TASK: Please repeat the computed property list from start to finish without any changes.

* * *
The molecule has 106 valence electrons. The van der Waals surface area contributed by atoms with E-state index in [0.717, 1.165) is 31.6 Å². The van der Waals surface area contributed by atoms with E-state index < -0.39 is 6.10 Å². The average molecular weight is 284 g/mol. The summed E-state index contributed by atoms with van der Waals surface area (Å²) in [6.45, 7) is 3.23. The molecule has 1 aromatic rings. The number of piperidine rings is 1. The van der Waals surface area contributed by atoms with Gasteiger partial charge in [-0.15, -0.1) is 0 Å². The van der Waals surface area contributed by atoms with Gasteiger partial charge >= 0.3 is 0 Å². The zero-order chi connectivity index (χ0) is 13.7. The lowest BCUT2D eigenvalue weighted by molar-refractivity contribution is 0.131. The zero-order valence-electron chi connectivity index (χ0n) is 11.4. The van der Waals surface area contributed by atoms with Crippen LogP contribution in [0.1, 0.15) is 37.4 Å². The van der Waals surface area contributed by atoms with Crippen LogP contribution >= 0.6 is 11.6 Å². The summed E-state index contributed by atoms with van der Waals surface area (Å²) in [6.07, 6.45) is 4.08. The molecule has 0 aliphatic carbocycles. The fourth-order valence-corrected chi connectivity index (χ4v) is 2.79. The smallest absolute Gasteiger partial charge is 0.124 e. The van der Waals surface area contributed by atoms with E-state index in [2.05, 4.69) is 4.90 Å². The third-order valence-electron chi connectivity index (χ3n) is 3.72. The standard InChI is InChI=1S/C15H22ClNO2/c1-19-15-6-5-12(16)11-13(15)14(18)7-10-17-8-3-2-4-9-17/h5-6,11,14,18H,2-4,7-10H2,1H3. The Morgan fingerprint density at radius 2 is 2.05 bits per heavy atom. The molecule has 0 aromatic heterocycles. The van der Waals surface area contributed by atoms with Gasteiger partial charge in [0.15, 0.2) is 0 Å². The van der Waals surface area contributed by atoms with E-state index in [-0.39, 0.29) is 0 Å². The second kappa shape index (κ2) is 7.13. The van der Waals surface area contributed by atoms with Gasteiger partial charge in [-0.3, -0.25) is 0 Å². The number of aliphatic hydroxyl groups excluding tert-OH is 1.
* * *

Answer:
The molecule has 106 valence electrons. The van der Waals surface area contributed by atoms with E-state index in [0.717, 1.165) is 31.6 Å². The van der Waals surface area contributed by atoms with E-state index < -0.39 is 6.10 Å². The average molecular weight is 284 g/mol. The summed E-state index contributed by atoms with van der Waals surface area (Å²) in [6.45, 7) is 3.23. The molecule has 1 aromatic rings. The number of piperidine rings is 1. The van der Waals surface area contributed by atoms with Gasteiger partial charge in [-0.15, -0.1) is 0 Å². The van der Waals surface area contributed by atoms with Gasteiger partial charge >= 0.3 is 0 Å². The zero-order chi connectivity index (χ0) is 13.7. The lowest BCUT2D eigenvalue weighted by molar-refractivity contribution is 0.131. The zero-order valence-electron chi connectivity index (χ0n) is 11.4. The van der Waals surface area contributed by atoms with Crippen LogP contribution in [0.1, 0.15) is 37.4 Å². The van der Waals surface area contributed by atoms with Crippen LogP contribution >= 0.6 is 11.6 Å². The summed E-state index contributed by atoms with van der Waals surface area (Å²) in [6.07, 6.45) is 4.08. The molecule has 0 aliphatic carbocycles. The fourth-order valence-corrected chi connectivity index (χ4v) is 2.79. The smallest absolute Gasteiger partial charge is 0.124 e. The van der Waals surface area contributed by atoms with E-state index in [2.05, 4.69) is 4.90 Å². The third-order valence-electron chi connectivity index (χ3n) is 3.72. The standard InChI is InChI=1S/C15H22ClNO2/c1-19-15-6-5-12(16)11-13(15)14(18)7-10-17-8-3-2-4-9-17/h5-6,11,14,18H,2-4,7-10H2,1H3. The Morgan fingerprint density at radius 2 is 2.05 bits per heavy atom. The molecule has 0 aromatic heterocycles. The van der Waals surface area contributed by atoms with Gasteiger partial charge in [0.15, 0.2) is 0 Å². The van der Waals surface area contributed by atoms with E-state index in [-0.39, 0.29) is 0 Å². The second kappa shape index (κ2) is 7.13. The van der Waals surface area contributed by atoms with Gasteiger partial charge in [-0.3, -0.25) is 0 Å². The number of aliphatic hydroxyl groups excluding tert-OH is 1.